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Valentino Rossi back on top in MotoGP round two

Raceline Photography

By Dan Moakes
March 26 2007

There had been a good start for the rapid new 800cc Ducati in Qatar, with 21-year-old Casey Stoner a first time MotoGP class winner. But the more technical Jérez circuit faced the riders for round two of the world championship in Spain. The usual huge crowds had three of their countrymen to cheer this year, not least likely title challenger Dani Pedrosa. The Repsol Honda man put his bike on pole position - no mean feat in a very close field with the top twelve split by just half a second. Honda’s RC212V was also piloted by the other pair of Spaniards, with experienced Carlos Checa qualifying third for LCR, and Gresini’s rider Toní Elías in eighth position.

Indeed, the entire third row was Honda-mounted, with Elías behind Konica Minolta’s Shin’ya Nakano, and ahead of his own team-mate, Marco Melandri. The KR-Honda of former champion Kenny Roberts was next, in tenth, and number one plate holder Nicky Hayden was eleventh on the other Repsol machine, and last of the Hondas. Without a background riding 250cc two-strokes, Hayden was still trying to adapt his style from the preceding 990s.

Pedrosa and Checa were joined on the front row by Yamaha team leader Valentino Rossi (pictured in 2006), in second, with the other Fiat-liveried machine of Colin Edwards also well up in P4. Mixed fortunes befell the Ducati and Suzuki boys, with Stoner fifth on the red machine. Team-mate Loris Capirossi, for his 250th Grand Prix, would start ten places back. John Hopkins was sixth for Suzuki, even with a continuing wrist injury, but his partner Chris Vermeulen was just one ahead of Capirossi. Factory man Kousuke Akiyoshi was a wildcard, and nineteenth on a third GSV-R.

Kawasaki rider Randy de Puniet was the last of the top twelve, four slots in front of countryman and team-mate Olivier Jacque. The d’Antín Ducati of Alex Barros would start thirteenth, and in front of the Marlboro works bike of Capirossi. Behind Jacque came Makoto Tamada (Tech 3 Yamaha), Alex Hofmann (d’Antín), Akiyoshi, and Sylvain Guintoli (Tech 3).

Not in action were the Ilmor X³ riders, Andrew Pitt and Jeremy McWilliams. The team had arrived in Jérez, but opted to suspend their racing activities until further sponsorship monies had been secured, and therefore to concentrate on motorcycle development.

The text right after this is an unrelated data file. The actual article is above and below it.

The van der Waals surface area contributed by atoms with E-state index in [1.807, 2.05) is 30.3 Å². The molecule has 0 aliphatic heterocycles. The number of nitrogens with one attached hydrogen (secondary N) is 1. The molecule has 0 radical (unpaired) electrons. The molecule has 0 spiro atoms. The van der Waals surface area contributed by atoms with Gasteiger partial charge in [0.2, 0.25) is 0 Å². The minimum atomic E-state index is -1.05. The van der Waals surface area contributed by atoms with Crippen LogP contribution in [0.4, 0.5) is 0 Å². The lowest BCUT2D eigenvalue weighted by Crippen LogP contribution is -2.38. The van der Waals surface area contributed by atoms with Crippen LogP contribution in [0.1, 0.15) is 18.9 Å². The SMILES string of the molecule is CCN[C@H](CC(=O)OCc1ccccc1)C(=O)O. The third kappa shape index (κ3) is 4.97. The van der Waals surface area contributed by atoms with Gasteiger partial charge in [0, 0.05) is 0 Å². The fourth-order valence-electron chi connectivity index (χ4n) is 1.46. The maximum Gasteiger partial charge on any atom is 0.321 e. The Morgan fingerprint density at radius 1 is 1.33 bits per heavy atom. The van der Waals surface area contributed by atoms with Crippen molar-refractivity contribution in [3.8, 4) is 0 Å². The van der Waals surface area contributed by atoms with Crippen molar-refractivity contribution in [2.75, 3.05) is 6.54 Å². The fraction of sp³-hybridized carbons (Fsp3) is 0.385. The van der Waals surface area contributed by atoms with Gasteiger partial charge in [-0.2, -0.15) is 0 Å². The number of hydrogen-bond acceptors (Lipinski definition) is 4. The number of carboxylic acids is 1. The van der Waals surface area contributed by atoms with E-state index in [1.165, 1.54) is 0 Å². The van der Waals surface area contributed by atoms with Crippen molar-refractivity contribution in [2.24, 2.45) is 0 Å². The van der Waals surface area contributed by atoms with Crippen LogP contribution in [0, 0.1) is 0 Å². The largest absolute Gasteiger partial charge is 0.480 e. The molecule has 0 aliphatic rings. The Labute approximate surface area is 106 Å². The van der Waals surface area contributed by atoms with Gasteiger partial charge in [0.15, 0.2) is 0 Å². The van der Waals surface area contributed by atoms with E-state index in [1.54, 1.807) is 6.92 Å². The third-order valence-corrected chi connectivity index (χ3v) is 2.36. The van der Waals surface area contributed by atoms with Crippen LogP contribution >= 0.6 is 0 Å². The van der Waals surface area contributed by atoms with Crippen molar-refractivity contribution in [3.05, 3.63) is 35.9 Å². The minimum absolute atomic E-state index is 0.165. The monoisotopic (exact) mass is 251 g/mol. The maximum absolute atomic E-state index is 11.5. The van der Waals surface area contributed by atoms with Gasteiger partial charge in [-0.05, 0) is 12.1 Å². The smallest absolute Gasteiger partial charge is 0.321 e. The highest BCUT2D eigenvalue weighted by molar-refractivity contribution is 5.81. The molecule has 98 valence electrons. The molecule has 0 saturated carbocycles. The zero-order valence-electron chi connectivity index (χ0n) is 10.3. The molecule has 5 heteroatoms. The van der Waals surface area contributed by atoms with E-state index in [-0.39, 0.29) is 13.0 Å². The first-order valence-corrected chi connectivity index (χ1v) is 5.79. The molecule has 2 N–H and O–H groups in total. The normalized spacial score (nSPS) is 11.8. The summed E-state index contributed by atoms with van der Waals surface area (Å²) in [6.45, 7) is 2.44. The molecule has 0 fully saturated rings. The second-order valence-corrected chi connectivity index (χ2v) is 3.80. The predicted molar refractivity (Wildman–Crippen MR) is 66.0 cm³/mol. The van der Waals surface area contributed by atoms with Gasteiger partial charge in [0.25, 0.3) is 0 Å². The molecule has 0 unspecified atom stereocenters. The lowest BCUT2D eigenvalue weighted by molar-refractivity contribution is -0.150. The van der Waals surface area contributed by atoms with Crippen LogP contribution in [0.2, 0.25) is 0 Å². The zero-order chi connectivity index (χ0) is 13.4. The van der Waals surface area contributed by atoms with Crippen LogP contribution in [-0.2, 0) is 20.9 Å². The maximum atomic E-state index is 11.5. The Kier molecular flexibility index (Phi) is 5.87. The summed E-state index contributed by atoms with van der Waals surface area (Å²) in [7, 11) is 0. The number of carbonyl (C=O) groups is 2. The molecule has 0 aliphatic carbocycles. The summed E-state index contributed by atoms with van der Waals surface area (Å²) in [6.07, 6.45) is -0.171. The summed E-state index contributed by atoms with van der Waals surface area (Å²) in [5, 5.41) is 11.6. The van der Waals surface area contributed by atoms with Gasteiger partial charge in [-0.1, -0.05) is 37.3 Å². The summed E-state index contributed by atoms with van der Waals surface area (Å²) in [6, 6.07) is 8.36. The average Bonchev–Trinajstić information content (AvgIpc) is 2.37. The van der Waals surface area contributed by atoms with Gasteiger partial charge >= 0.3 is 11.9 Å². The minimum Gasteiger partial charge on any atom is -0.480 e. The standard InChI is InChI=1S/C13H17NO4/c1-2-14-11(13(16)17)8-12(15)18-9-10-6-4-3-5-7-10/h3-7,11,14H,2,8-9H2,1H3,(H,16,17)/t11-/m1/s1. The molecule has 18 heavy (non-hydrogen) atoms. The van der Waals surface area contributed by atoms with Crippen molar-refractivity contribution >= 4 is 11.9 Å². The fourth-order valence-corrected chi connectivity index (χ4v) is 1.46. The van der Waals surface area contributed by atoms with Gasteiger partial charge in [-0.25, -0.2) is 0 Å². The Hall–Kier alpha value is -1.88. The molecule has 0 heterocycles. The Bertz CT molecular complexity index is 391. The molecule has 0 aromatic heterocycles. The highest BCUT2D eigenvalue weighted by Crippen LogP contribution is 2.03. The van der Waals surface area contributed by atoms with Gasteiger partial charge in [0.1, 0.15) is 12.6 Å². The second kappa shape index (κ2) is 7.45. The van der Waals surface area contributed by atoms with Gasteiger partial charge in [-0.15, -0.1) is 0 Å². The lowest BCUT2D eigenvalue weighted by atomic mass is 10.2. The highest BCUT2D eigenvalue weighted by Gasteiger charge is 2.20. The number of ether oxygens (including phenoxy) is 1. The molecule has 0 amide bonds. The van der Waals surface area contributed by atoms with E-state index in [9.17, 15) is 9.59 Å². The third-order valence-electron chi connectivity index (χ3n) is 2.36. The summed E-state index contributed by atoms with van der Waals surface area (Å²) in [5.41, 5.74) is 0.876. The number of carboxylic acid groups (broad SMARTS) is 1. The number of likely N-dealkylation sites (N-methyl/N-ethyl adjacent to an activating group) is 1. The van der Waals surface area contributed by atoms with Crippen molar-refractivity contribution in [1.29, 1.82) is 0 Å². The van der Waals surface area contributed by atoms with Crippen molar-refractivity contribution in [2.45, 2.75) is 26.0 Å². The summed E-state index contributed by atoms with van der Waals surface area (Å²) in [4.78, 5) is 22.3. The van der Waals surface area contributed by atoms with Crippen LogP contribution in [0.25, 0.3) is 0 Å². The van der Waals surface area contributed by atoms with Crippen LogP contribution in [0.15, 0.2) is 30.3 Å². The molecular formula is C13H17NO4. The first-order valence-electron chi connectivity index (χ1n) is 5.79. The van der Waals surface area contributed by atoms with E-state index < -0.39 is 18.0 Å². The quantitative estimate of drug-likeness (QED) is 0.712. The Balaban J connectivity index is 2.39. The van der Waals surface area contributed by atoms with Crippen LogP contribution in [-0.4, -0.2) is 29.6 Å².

The race got underway in fine weather, with the first three qualifiers in the same order until Edwards made it past Checa. The 34-year-old then lost out to both Hayden and Stoner. Nakano had shown in sixth, but was quickly pushed back by Hopkins, Melandri and Elías. Pedrosa led through the first four corners, with the last of these being the fast Curva Sito Pons right-hander, on to the back straight. This leads to the tighter right Curva Dry Sack, and this was where Rossi overtook, braking on the inside of his Honda rival.

Rossi led Pedrosa, Edwards, Hayden, Stoner, Checa, Hopkins, Melandri, Elías, Nakano, Roberts, Barros, de Puniet, Vermeulen, Capirossi, Jacque, Akiyoshi, Guintoli and Tamada. Hopkins looked on form again, even with a harder compound rear Bridgestone tyre, attacking Checa and making the pass on his second attempt at Dry Sack. This put him in place to get by Stoner, on the inside at the tight final left-hander Curva Ducados. Checa followed through with a move at the righ-handed turn two, Curva Michelin.

Fastest laps in the early stages came from Edwards and then Rossi, as the first three soon established a margin over the next riders. Hopkins had also done a quick one as he tracked fourth man Hayden, leaving a larger battle over P6, between Checa, Melandri, Stoner and Elías. Meanwhile, Hofmann was called into the pits with a black flag, following an illegal change to his second bike after the first lap.